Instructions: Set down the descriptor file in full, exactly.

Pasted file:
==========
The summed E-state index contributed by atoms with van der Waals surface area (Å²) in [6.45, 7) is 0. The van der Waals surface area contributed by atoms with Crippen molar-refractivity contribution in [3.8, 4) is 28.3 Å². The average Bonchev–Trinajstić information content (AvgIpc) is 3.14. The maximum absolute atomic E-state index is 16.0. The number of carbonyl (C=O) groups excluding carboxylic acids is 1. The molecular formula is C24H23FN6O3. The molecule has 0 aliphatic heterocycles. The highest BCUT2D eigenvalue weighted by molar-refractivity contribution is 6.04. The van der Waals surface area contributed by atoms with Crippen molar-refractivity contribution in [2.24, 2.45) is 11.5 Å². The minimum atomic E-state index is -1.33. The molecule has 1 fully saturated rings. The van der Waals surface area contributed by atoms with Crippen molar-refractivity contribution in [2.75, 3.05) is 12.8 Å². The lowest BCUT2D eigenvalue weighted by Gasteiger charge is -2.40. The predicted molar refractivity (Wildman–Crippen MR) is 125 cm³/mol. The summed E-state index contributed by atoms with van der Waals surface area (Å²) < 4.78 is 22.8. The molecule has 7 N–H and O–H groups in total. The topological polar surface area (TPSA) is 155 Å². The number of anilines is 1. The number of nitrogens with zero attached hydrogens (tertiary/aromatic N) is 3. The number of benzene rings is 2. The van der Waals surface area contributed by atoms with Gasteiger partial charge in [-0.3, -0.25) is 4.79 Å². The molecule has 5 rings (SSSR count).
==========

The summed E-state index contributed by atoms with van der Waals surface area (Å²) in [6.45, 7) is 0. The van der Waals surface area contributed by atoms with Crippen molar-refractivity contribution in [3.8, 4) is 28.3 Å². The average Bonchev–Trinajstić information content (AvgIpc) is 3.14. The maximum absolute atomic E-state index is 16.0. The number of carbonyl (C=O) groups excluding carboxylic acids is 1. The molecular formula is C24H23FN6O3. The molecule has 0 aliphatic heterocycles. The highest BCUT2D eigenvalue weighted by molar-refractivity contribution is 6.04. The van der Waals surface area contributed by atoms with Crippen molar-refractivity contribution in [2.24, 2.45) is 11.5 Å². The minimum atomic E-state index is -1.33. The molecule has 1 fully saturated rings. The van der Waals surface area contributed by atoms with Crippen molar-refractivity contribution in [2.75, 3.05) is 12.8 Å². The lowest BCUT2D eigenvalue weighted by Gasteiger charge is -2.40. The predicted molar refractivity (Wildman–Crippen MR) is 125 cm³/mol. The summed E-state index contributed by atoms with van der Waals surface area (Å²) < 4.78 is 22.8. The molecule has 7 N–H and O–H groups in total. The topological polar surface area (TPSA) is 155 Å². The number of anilines is 1. The number of nitrogens with zero attached hydrogens (tertiary/aromatic N) is 3. The number of benzene rings is 2. The van der Waals surface area contributed by atoms with Gasteiger partial charge in [-0.3, -0.25) is 4.79 Å². The molecule has 5 rings (SSSR count).